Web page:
August 2014
Volume 14, Issue 10
Free
Vision Sciences Society Annual Meeting Abstract  |   August 2014
Breaking Bio: Does biological motion have preferential access to awareness?
Author Affiliations
  • Luke E. Miller
    Cognitive Science, University of California, San Diego
  • David Carmel
    School of Philosophy, Psychology, and Language Sciences, The University of Edinburgh
  • Ayse P. Saygin
    Cognitive Science, University of California, San Diego
Journal of Vision August 2014, Vol.14, 1018. doi:10.1167/14.10.1018
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      Luke E. Miller, David Carmel, Ayse P. Saygin; Breaking Bio: Does biological motion have preferential access to awareness?. Journal of Vision 2014;14(10):1018. doi: 10.1167/14.10.1018.

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      © ARVO (1962-2015); The Authors (2016-present)

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Abstract

Perceiving biological motion is important for human behaviour and social interaction. Due to its ecological importance, biological motion is believed to be especially salient, but whether and at which stage of processing such "special" treatment occurs is unknown. Here we presented point-light walker (PLW) biological motion stimuli while suppressing them from awareness using continuous flash suppression (CFS). We gradually increased the contrast of the masked stimuli and measured the time it took them to break into awareness (or the contrast needed to breakthrough). To ensure that judgments were orthogonal to the nature of the masked stimuli, subjects reported the location of the PLWs (whether the figure was slightly to the left or right of fixation). In Experiment 1, biological motion stimuli were presented either intact or spatially scrambled, which disrupts the global form of the PLW. We reasoned that faster breakthrough of a stimulus would indicate preferential processing (cf. Yang et al., 2007). Indeed, intact PLWs were perceived 17% faster than their scrambled counterparts. The effect was not due to inherent stimulus differences influencing the target location task since control studies without CFS showed no difference between conditions. In Experiment 2, we manipulated form and motion information in the masked stimuli, presenting intact and spatially scrambled PLWs in upright or inverted orientations. Inversion of intact PLWs reduces global form and disrupts local motion; inversion of scrambled PLWs disrupts both form and local motion. For upright PLWs, we replicated the findings of Experiment 1. We also observed that intact PLWs reached awareness 4% faster when presented upright compared to inverted; no inversion effect was found for scrambled PLWs. Taken together, these studies show preferential processing of biological motion without awareness, and suggest the effect is driven primarily by the coherent form of the stimuli rather than local motion.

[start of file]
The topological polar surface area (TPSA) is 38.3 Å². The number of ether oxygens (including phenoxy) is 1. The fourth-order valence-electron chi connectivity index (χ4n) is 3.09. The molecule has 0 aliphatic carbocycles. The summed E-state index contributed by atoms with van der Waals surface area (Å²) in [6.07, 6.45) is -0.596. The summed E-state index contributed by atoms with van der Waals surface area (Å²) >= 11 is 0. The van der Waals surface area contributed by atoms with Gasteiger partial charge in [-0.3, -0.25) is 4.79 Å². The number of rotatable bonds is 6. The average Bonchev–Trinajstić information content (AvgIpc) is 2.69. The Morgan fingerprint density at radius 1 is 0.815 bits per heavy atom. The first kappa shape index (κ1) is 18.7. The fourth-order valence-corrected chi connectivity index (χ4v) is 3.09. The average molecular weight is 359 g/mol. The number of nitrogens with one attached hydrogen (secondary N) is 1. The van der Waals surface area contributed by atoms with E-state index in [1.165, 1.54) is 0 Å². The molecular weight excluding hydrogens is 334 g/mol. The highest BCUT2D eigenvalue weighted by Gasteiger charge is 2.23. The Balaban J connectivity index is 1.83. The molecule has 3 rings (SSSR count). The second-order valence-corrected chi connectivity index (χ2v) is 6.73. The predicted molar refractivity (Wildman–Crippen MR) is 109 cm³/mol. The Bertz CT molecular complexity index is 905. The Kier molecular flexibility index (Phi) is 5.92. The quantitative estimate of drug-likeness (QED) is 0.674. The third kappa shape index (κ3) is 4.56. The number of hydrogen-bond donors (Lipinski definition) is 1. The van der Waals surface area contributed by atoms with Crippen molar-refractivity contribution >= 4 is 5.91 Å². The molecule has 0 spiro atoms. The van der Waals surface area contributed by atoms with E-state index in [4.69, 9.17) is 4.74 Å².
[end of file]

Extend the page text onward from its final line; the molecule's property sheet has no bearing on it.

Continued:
Meeting abstract presented at VSS 2014

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